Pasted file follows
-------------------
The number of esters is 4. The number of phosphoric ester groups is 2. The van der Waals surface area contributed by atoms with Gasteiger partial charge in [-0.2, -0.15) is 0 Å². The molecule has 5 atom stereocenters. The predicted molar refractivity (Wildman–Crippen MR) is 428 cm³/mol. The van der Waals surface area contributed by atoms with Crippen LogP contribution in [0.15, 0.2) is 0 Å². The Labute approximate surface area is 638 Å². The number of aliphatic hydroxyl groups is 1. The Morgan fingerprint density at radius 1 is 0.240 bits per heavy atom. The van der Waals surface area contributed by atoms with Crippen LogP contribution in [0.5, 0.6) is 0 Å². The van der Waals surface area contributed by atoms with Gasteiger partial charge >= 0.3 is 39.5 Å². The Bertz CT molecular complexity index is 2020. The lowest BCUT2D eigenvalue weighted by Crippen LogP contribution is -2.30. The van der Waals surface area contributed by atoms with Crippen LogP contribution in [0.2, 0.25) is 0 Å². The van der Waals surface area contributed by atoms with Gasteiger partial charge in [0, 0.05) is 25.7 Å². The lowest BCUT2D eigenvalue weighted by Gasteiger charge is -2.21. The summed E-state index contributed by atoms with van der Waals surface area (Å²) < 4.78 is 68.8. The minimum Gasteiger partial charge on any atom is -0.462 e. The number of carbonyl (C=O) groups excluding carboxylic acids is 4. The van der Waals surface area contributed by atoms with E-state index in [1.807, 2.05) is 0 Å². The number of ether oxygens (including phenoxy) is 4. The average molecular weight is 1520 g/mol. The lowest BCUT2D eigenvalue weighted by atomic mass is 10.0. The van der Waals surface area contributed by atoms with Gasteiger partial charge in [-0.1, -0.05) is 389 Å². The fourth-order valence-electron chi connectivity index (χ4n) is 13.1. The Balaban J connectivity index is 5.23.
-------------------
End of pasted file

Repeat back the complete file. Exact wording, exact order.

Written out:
The number of esters is 4. The number of phosphoric ester groups is 2. The van der Waals surface area contributed by atoms with Gasteiger partial charge in [-0.2, -0.15) is 0 Å². The molecule has 5 atom stereocenters. The predicted molar refractivity (Wildman–Crippen MR) is 428 cm³/mol. The van der Waals surface area contributed by atoms with Crippen LogP contribution in [0.15, 0.2) is 0 Å². The Labute approximate surface area is 638 Å². The number of aliphatic hydroxyl groups is 1. The Morgan fingerprint density at radius 1 is 0.240 bits per heavy atom. The van der Waals surface area contributed by atoms with Crippen LogP contribution in [0.5, 0.6) is 0 Å². The van der Waals surface area contributed by atoms with Gasteiger partial charge >= 0.3 is 39.5 Å². The Bertz CT molecular complexity index is 2020. The lowest BCUT2D eigenvalue weighted by Crippen LogP contribution is -2.30. The van der Waals surface area contributed by atoms with Crippen LogP contribution in [0.2, 0.25) is 0 Å². The van der Waals surface area contributed by atoms with Gasteiger partial charge in [0, 0.05) is 25.7 Å². The lowest BCUT2D eigenvalue weighted by Gasteiger charge is -2.21. The summed E-state index contributed by atoms with van der Waals surface area (Å²) < 4.78 is 68.8. The minimum Gasteiger partial charge on any atom is -0.462 e. The number of carbonyl (C=O) groups excluding carboxylic acids is 4. The van der Waals surface area contributed by atoms with E-state index in [1.807, 2.05) is 0 Å². The number of ether oxygens (including phenoxy) is 4. The average molecular weight is 1520 g/mol. The lowest BCUT2D eigenvalue weighted by atomic mass is 10.0. The van der Waals surface area contributed by atoms with Gasteiger partial charge in [-0.1, -0.05) is 389 Å². The fourth-order valence-electron chi connectivity index (χ4n) is 13.1. The Balaban J connectivity index is 5.23.